The Dark Energy Camera, perched atop a mountain in the Chilean Andes, has captured more than a million images of the southern sky.
The 2.5 billion celestial objects captured in the snapshots include galaxies, asteroids, stars, comets and giant supernovae.
It was key to completing The Dark Energy Survey (DES), an international collaboration aimed at mapping objects in our galaxy.
Since its launch in 2013, the project has imaged one-eighth of the sky, capturing light from galaxies up to 8 billion light-years away.
The ultimate goal is to find patterns that will reveal the nature of the mysterious form of energy known as dark energy.
This is the theoretical driving force behind the accelerated expansion of the universe.
While its suspected existence underpins much of our understanding of the universe, scientists have yet to definitively prove its existence.
The Dark Energy Camera, part of the Cerro Tololo Inter-American Observatory in Chile, photographed its first stars 10 years ago.
The US Department of Energy Fermi National Accelerator Lab – where the camera was built – celebrates its anniversary this week.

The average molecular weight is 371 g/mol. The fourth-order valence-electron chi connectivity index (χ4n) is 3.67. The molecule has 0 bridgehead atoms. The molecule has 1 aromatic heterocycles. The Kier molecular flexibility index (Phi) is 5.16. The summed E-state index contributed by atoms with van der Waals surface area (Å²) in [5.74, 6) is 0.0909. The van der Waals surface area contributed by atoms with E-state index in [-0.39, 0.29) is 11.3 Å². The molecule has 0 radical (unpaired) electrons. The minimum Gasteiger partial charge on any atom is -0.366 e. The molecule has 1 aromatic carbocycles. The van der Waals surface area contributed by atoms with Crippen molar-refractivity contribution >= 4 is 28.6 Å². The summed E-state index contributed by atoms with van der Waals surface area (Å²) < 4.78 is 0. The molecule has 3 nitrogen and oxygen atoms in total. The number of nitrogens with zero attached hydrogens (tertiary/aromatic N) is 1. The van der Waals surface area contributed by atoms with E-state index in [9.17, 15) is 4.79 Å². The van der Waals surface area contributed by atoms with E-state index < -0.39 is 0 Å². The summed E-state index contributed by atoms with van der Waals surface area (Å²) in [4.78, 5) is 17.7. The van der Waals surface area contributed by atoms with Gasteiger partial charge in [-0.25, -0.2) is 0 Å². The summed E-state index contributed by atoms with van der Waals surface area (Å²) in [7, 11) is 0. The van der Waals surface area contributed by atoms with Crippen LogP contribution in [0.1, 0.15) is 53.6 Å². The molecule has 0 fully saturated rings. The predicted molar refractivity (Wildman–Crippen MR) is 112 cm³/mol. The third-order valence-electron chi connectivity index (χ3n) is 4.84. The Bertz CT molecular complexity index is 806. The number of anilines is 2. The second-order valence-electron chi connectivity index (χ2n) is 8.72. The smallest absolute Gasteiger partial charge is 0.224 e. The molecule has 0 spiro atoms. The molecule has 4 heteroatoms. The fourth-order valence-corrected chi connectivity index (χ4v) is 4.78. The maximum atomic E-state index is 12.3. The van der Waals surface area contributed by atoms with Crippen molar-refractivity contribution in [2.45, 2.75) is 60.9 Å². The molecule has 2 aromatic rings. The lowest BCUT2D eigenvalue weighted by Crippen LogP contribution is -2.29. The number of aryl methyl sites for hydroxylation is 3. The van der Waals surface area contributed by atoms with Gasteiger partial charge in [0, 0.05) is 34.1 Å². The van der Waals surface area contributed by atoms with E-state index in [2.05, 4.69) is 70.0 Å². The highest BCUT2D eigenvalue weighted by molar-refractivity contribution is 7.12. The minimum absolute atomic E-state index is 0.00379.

On Tuesday, the particle physics lab highlighted 15 spectacular photos from the device.
These include gorgeous galaxies, near-Earth comets, and a broad swath of the center of the Milky Way.
While serving as a key component of the Dark Energy Survey, the camera was used to image and analyze other objects in the sky.
It was able to capture light from galaxies up to eight billion light-years away, allowing it to “look back” in time.
The light coming to the instrument from these galaxies is, you guessed it, eight billion years old.
Scientists can use these readings to look into our galaxy’s past and study planets and stars that existed long before Earth.
“The Dark Energy Survey, whose scientists are now analyzing data collected from 2013 to 2019, is not the only experiment to benefit from the powerful device,” wrote Fermilab’s Lauren Biron.
“Other research groups have also used the camera to carry out further astronomical observations and measurements.”
The images come as astronomers have identified a nearby galaxy as the origin of a mysterious deep-space signal.
The recently discovered space signal is categorized as a repeating fast radio burst (FRB) and named “FRB 20200120E,” according to a new study published in the journal Nature.
Meanwhile, NASA has unveiled some stunning images captured by its Chandra X-ray Observatory space telescope.
The images offer a rare glimpse into our universe and sightings of space objects that we could not technically see with the naked eye.
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https://www.thesun.ie/tech/9516335/dark-energy-photos-universe-billions-years-ago/ Stunning ‘dark energy’ photos reveal universe ‘billions of years ago’ – The Irish Sun